For any of you that are collecting these newsletters, surely this will be one for the farm history book: this is the tale of the morning our barn burned down. I was asleep, we all were. Paul was actually sleeping at the Farm Stay after a late night of baking in the kitchen. There was a loud knock on my door. In my pre dawn haze, it took me a moment to compose myself. I heard a deep unknown male voice and the very familiar voice of Louise, my mother in law. “get dressed “ she said, calmly and sternly. Of course I thought the sheep were out. Sadly when our renegade sheep choose to jump their fencing, nearly 100% of the time they end up on Gram’s lawn. Usually she calls, but I was sleeping, maybe I didn’t hear the phone. It took all of 10 seconds to slip into some sheep wrangling clothing when she looked me in the eye and said “your barn is on the ground”. The man with her was our local fire chief. I was in disbelief when I walked outside, the smell alone was overwhelming and when I climbed the small knoll up to the site, my only thought was “i can not do this”. But I did. Of course I did. I walked slowly to the barn, on the ground, still in flames. I didn’t think to count the number of firefighters or trucks that were blocking my road for as far as I could see. In the next moments I watched as they worked, spraying water on what was still aflame. My Chevy Silverado was long burned out, the sheets of tin that once covered the barn roof were tangled masses of metal. What remained on fire was the hay. The hay. 140 square bales and 4 round bales that would burn for many days I was told. The firemen approached me and asked me a question I didn’t quite understand. “should we just let it burn?” “HUH?” I responded. Apparently I needed to authorize them to cease their attempts at saving my long lost barn. I was in shock, this was the moment I realized I hadn’t called Paul yet at the Farm Stay. “ I have to call my husband, he’ll be right here, he can answer that question. Eventually Paul returned and the children awoke one by one. I watched as my loved ones took it all in, speechless.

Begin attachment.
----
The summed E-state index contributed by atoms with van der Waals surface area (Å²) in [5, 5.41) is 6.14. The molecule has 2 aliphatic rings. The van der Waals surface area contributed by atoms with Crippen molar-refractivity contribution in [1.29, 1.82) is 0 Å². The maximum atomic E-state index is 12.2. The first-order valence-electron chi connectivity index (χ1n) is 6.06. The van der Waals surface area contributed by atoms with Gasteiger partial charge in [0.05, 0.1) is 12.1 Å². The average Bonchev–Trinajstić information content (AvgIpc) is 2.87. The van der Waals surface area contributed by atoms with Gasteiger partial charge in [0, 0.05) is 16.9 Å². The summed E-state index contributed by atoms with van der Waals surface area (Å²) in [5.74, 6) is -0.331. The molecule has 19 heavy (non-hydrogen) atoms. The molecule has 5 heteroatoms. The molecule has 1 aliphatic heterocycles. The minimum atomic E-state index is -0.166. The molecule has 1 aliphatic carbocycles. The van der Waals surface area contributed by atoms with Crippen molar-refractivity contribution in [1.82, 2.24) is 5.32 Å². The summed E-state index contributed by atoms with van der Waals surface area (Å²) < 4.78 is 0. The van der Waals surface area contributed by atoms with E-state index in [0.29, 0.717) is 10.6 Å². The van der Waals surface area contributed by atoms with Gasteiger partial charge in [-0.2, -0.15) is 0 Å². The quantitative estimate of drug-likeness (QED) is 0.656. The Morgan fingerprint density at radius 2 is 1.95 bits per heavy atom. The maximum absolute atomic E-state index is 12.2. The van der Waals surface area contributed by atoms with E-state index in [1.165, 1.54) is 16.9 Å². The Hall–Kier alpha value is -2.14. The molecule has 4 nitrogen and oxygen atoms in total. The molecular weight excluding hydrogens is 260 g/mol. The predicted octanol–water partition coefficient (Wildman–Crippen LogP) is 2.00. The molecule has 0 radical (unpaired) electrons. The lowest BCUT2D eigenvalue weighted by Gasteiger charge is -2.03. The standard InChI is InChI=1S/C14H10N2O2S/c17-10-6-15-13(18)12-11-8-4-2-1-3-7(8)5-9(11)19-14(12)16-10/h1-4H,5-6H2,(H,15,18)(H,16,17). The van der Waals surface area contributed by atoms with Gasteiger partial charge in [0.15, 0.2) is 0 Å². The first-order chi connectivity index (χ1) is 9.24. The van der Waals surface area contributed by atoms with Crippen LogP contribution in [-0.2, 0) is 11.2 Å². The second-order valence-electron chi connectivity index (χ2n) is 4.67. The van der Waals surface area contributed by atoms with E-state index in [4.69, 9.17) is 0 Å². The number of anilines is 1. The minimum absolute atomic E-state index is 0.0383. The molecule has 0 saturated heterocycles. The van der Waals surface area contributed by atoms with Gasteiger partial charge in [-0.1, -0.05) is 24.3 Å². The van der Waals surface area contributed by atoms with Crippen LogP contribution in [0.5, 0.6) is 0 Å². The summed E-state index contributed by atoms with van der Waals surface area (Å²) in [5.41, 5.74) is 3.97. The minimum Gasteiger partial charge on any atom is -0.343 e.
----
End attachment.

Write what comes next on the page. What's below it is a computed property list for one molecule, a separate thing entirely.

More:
The next minutes turned into hours turned into days and we remained utterly shocked at the loss. We are each walking through the days making mental inventories of the items, some small, some large, that were housed in the barn. I know we are so lucky. Our livestock was on the other side of the farm, no one was in the barn, nothing in that structure held any significant sentimental value. It is all replaceable with a huge amount of money and an even huger amount of work. We can do that. We have a home, we are well, we are safe. Those are the good moments. Obviously there are quite a few dark moments. Navigating the terrain of the insurance company (who has claimed that the barn which burned down happened to be the only structure on my property not covered by my comprehensive farm policy, clearly I am going to have to get a lawyer!) is no fun, walking past the smoldering remains of the heart of the farm is amazingly painful and smelly. The very brightest moments however have happened in the past 24 hours. In a state of intense vulnerability I put up a go fund me campaign. I was advised by many to the truth I already knew, you will need money to rebuild. Do not max out your credit card she warned. In the first day we raised over $5000. our community mobilizing around us in our greatest time of need is absolutely blowing me away. We have been sustained by the outpouring of support in ways I have no words for. Each of you, your generosity, your unending confidence and love of our farm and our family is proving to be the best salve for our wounds. We will rebuild. We will come back better and stronger then ever. Wow.